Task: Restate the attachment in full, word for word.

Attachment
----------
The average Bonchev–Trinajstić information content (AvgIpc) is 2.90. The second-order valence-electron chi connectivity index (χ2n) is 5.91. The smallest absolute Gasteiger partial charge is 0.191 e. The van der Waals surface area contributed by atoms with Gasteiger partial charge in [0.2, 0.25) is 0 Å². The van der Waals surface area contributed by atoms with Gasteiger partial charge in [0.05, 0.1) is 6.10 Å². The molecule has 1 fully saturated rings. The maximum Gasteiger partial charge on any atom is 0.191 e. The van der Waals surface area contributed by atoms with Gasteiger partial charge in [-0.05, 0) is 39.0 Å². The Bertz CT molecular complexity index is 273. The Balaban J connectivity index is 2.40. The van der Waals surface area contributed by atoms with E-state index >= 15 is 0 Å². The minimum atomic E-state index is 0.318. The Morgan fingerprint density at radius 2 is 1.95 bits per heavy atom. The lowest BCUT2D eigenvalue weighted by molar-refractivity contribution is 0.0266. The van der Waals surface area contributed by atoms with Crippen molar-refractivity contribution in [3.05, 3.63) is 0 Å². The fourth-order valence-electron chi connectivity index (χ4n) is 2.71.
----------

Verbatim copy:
The average Bonchev–Trinajstić information content (AvgIpc) is 2.90. The second-order valence-electron chi connectivity index (χ2n) is 5.91. The smallest absolute Gasteiger partial charge is 0.191 e. The van der Waals surface area contributed by atoms with Gasteiger partial charge in [0.2, 0.25) is 0 Å². The van der Waals surface area contributed by atoms with Gasteiger partial charge in [0.05, 0.1) is 6.10 Å². The molecule has 1 fully saturated rings. The maximum Gasteiger partial charge on any atom is 0.191 e. The van der Waals surface area contributed by atoms with Gasteiger partial charge in [-0.05, 0) is 39.0 Å². The Bertz CT molecular complexity index is 273. The Balaban J connectivity index is 2.40. The van der Waals surface area contributed by atoms with E-state index >= 15 is 0 Å². The minimum atomic E-state index is 0.318. The Morgan fingerprint density at radius 2 is 1.95 bits per heavy atom. The lowest BCUT2D eigenvalue weighted by molar-refractivity contribution is 0.0266. The van der Waals surface area contributed by atoms with Crippen molar-refractivity contribution in [3.05, 3.63) is 0 Å². The fourth-order valence-electron chi connectivity index (χ4n) is 2.71.